Video Games help Depression


Study: Casual video games demonstrate ability to reduce depression and anxiety

GREENVILLE, N.C. and SEATTLE   (Feb. 16, 2011)   —   A new study conducted at East Carolina University shows casual video games help reduce symptoms of depression and anxiety in people with clinical depression.

ECU’s Psychopsysiology Lab and Biofeedback Clinic released the findings of the one-year, randomized, controlled clinical study today.

Nearly 60 subjects, half of whom served as controls, all meeting the criteria of clinical depression, participated in the study, which involved three family-friendly, non-violent puzzle games: Bejeweled 2®, Peggle and Bookworm Adventures. All of the games are made by PopCap Games, underwriter of the study.

“The results of this study clearly demonstrate the intrinsic value of certain casual games in terms of significant, positive effects on the moods and anxiety levels of people suffering from any level of depression,” said Dr. Carmen Russoniello, director of the ECU Psychophysiology Lab and Biofeedback Clinic, who oversaw the study along with previous studies involving the same games’ effects on stress levels.


“In my opinion the findings support the possibility of using prescribed casual video games for treating depression and anxiety as an adjunct to, or perhaps even a replacement for, standard therapies including medication,” he said.

Researchers used state-of-the-art technologies including psychophysiology, biochemical and psychological measurements. The experimental group experienced an average reduction in depression symptoms of 57 percent.  The study, the first such research ever to measure the efficacy of video games in reducing depression and anxiety, also found significant reduction in anxiety, as well as improvements in all aspects of mood, among study subjects who played the casual video games.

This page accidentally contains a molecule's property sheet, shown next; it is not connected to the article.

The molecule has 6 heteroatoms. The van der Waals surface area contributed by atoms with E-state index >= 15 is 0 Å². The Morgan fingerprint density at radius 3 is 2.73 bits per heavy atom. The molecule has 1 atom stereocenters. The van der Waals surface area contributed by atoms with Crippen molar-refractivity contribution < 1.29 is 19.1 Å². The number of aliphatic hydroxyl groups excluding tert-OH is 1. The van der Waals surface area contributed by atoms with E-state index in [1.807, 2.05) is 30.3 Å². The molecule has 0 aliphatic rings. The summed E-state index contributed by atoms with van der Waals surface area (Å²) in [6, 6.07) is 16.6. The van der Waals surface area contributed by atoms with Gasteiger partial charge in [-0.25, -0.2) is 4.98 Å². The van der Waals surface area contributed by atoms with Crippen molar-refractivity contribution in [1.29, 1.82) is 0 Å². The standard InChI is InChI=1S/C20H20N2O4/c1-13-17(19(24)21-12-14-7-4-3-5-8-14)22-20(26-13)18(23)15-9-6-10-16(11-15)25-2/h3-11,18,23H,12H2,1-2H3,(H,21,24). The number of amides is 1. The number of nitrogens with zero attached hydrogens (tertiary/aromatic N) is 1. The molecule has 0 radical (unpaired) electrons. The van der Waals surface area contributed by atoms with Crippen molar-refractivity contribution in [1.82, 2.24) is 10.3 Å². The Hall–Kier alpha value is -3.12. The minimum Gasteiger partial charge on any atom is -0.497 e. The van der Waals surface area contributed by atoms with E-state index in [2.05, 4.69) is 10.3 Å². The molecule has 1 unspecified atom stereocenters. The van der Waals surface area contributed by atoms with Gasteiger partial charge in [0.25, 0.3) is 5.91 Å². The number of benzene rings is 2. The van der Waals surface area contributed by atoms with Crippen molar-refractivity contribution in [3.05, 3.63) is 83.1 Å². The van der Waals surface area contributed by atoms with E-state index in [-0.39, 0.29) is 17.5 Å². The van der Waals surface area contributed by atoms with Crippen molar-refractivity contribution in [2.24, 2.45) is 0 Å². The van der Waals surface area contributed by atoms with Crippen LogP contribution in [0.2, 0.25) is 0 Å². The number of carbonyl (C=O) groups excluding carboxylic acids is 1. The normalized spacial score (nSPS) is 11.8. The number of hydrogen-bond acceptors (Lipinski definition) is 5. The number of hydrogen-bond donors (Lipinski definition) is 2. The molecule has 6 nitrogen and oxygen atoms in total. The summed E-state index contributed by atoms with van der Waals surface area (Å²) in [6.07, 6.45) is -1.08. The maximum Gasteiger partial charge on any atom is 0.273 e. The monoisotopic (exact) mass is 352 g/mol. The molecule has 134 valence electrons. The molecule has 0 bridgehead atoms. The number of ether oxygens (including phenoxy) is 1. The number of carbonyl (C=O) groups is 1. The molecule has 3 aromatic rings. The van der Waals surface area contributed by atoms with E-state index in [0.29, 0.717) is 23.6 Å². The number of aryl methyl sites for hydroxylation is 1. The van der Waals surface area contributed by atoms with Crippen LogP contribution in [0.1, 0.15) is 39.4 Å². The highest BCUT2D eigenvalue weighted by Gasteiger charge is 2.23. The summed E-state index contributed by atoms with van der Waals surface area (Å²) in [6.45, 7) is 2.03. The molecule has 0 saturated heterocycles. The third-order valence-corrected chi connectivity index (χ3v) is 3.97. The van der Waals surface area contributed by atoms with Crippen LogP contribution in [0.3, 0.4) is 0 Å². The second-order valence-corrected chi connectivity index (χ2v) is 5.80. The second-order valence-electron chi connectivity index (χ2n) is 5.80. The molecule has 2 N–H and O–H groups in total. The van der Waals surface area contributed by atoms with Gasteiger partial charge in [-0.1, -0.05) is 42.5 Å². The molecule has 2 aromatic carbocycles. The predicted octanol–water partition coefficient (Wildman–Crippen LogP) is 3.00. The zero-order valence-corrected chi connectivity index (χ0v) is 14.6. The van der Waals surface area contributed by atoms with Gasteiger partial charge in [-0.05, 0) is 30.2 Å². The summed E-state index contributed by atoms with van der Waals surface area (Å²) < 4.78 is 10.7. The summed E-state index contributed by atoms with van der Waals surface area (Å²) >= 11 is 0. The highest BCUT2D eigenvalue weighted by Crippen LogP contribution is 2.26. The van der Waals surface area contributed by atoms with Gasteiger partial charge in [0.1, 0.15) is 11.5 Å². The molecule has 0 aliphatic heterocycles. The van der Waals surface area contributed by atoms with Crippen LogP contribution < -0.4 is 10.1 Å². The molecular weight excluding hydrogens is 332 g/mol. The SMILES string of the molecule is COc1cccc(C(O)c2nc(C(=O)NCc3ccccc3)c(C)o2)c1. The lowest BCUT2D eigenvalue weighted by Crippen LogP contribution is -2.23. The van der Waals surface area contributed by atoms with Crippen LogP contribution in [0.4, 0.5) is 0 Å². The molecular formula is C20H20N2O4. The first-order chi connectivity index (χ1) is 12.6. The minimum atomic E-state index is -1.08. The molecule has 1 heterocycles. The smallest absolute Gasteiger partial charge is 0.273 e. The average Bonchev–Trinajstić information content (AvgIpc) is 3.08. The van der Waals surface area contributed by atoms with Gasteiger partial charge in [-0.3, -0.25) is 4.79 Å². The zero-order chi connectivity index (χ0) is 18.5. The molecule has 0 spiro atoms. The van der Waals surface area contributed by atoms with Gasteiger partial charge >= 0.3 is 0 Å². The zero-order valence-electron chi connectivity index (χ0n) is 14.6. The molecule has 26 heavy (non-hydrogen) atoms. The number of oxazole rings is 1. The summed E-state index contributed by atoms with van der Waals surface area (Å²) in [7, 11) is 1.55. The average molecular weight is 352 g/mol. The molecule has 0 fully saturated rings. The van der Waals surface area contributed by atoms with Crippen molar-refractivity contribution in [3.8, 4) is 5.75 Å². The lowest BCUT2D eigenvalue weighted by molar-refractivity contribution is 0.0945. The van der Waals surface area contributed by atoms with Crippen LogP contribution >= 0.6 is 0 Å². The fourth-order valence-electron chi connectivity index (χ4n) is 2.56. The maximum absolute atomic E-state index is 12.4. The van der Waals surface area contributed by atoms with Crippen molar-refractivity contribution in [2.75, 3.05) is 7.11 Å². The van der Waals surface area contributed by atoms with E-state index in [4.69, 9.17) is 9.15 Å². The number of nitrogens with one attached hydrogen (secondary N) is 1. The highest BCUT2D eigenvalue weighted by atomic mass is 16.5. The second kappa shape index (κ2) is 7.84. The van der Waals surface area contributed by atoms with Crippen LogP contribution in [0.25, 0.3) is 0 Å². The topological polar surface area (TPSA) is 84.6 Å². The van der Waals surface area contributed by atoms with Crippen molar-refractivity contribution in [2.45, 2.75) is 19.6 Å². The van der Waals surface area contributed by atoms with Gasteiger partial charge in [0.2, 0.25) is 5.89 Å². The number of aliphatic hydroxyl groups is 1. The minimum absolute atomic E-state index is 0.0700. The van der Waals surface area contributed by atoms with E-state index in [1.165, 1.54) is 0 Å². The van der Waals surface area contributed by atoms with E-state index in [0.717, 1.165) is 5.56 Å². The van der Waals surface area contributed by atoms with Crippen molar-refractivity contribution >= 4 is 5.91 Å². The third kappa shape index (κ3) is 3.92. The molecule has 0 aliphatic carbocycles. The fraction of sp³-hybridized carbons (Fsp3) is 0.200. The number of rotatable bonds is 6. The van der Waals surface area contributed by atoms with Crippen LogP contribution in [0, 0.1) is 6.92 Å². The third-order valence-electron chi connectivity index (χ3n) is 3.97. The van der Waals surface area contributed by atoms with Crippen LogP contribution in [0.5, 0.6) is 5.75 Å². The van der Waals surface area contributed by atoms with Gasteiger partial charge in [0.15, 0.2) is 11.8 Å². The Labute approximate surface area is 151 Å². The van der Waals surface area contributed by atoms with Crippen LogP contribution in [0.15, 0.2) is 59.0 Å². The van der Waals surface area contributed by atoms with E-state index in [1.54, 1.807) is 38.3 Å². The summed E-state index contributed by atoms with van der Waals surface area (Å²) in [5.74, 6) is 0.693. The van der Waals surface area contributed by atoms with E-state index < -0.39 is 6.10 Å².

Russoniello said research indicated games had both short term (after 30 minutes of game play) and long term (after one month) effects when compared to the control group. He said the results offer convincing evidence casual video games should be widely available to those who suffer depression.

“Given that only 25 percent of people who suffer from depression are receiving treatment, it seems prudent to make these low cost, readily accessible casual games video games available to those who need them,” he said. “They should be made available at health clinics, community centers, online ‘medical sites’ and given out by therapists as a means of intervention.”

The National Institute of Mental Health estimates 20.9 million American adults, or 9.5 percent of the U.S. population age 18 or older, suffer from a mood disorder. More than two-thirds of those — 14.8 million U.S. adults — suffer major depression, according to NIMH. Depression is the leading cause of disability in the U.S. for people aged 15 to 44. Depressive disorders often occur along with anxiety disorders, and approximately 40 million American adults (about 18 percent of all U.S. adults) have an anxiety disorder.